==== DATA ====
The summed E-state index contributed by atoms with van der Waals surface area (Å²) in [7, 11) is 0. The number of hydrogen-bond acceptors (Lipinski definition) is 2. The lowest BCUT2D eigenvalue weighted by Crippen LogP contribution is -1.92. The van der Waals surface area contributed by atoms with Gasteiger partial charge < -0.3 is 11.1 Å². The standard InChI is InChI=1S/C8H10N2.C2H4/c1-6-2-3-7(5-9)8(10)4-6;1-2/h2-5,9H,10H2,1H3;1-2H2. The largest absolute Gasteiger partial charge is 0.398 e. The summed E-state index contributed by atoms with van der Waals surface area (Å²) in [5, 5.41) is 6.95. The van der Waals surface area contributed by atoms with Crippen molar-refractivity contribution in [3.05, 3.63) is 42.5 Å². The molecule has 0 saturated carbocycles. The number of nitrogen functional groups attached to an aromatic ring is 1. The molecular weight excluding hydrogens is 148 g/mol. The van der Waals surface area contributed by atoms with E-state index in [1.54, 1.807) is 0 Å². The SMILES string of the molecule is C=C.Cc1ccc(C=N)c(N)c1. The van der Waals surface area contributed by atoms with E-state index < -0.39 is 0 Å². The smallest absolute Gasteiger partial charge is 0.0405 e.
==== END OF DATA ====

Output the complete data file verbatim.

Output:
The summed E-state index contributed by atoms with van der Waals surface area (Å²) in [7, 11) is 0. The number of hydrogen-bond acceptors (Lipinski definition) is 2. The lowest BCUT2D eigenvalue weighted by Crippen LogP contribution is -1.92. The van der Waals surface area contributed by atoms with Gasteiger partial charge < -0.3 is 11.1 Å². The standard InChI is InChI=1S/C8H10N2.C2H4/c1-6-2-3-7(5-9)8(10)4-6;1-2/h2-5,9H,10H2,1H3;1-2H2. The largest absolute Gasteiger partial charge is 0.398 e. The summed E-state index contributed by atoms with van der Waals surface area (Å²) in [5, 5.41) is 6.95. The van der Waals surface area contributed by atoms with Crippen molar-refractivity contribution in [3.05, 3.63) is 42.5 Å². The molecule has 0 saturated carbocycles. The number of nitrogen functional groups attached to an aromatic ring is 1. The molecular weight excluding hydrogens is 148 g/mol. The van der Waals surface area contributed by atoms with E-state index in [1.54, 1.807) is 0 Å². The SMILES string of the molecule is C=C.Cc1ccc(C=N)c(N)c1. The van der Waals surface area contributed by atoms with E-state index < -0.39 is 0 Å². The smallest absolute Gasteiger partial charge is 0.0405 e.